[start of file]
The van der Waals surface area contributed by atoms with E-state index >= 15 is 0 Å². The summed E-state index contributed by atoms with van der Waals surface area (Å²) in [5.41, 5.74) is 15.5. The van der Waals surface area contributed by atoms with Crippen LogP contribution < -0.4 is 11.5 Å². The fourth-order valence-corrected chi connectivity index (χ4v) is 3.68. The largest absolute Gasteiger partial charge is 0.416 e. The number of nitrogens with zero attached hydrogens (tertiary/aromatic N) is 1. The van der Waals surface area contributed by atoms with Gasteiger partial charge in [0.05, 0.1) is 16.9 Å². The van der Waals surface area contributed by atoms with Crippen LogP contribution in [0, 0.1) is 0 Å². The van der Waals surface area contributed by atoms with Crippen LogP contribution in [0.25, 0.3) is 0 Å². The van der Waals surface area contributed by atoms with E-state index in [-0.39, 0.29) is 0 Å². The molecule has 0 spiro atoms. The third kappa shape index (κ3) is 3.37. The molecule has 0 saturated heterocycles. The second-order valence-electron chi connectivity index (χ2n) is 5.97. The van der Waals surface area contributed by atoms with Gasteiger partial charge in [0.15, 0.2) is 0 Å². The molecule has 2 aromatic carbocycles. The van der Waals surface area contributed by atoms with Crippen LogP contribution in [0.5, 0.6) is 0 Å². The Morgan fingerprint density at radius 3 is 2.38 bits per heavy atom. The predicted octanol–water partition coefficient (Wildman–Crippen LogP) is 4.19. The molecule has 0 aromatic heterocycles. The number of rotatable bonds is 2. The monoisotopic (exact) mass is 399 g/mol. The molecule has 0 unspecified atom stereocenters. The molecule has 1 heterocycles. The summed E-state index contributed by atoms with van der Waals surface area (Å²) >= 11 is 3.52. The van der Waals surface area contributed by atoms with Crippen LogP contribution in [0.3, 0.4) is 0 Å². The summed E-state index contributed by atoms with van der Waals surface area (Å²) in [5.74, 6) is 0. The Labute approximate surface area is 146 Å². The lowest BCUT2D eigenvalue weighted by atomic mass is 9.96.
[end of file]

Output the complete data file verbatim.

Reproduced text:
The van der Waals surface area contributed by atoms with E-state index >= 15 is 0 Å². The summed E-state index contributed by atoms with van der Waals surface area (Å²) in [5.41, 5.74) is 15.5. The van der Waals surface area contributed by atoms with Crippen LogP contribution < -0.4 is 11.5 Å². The fourth-order valence-corrected chi connectivity index (χ4v) is 3.68. The largest absolute Gasteiger partial charge is 0.416 e. The number of nitrogens with zero attached hydrogens (tertiary/aromatic N) is 1. The van der Waals surface area contributed by atoms with Gasteiger partial charge in [0.05, 0.1) is 16.9 Å². The van der Waals surface area contributed by atoms with Crippen LogP contribution in [0, 0.1) is 0 Å². The van der Waals surface area contributed by atoms with Crippen LogP contribution in [0.25, 0.3) is 0 Å². The van der Waals surface area contributed by atoms with E-state index in [-0.39, 0.29) is 0 Å². The molecule has 0 spiro atoms. The third kappa shape index (κ3) is 3.37. The molecule has 0 saturated heterocycles. The second-order valence-electron chi connectivity index (χ2n) is 5.97. The van der Waals surface area contributed by atoms with Gasteiger partial charge in [0.15, 0.2) is 0 Å². The molecule has 2 aromatic carbocycles. The van der Waals surface area contributed by atoms with Crippen LogP contribution in [0.5, 0.6) is 0 Å². The Morgan fingerprint density at radius 3 is 2.38 bits per heavy atom. The predicted octanol–water partition coefficient (Wildman–Crippen LogP) is 4.19. The molecule has 0 aromatic heterocycles. The number of rotatable bonds is 2. The monoisotopic (exact) mass is 399 g/mol. The molecule has 0 unspecified atom stereocenters. The molecule has 1 heterocycles. The summed E-state index contributed by atoms with van der Waals surface area (Å²) >= 11 is 3.52. The van der Waals surface area contributed by atoms with Crippen LogP contribution in [0.3, 0.4) is 0 Å². The summed E-state index contributed by atoms with van der Waals surface area (Å²) in [5.74, 6) is 0. The Labute approximate surface area is 146 Å². The lowest BCUT2D eigenvalue weighted by atomic mass is 9.96.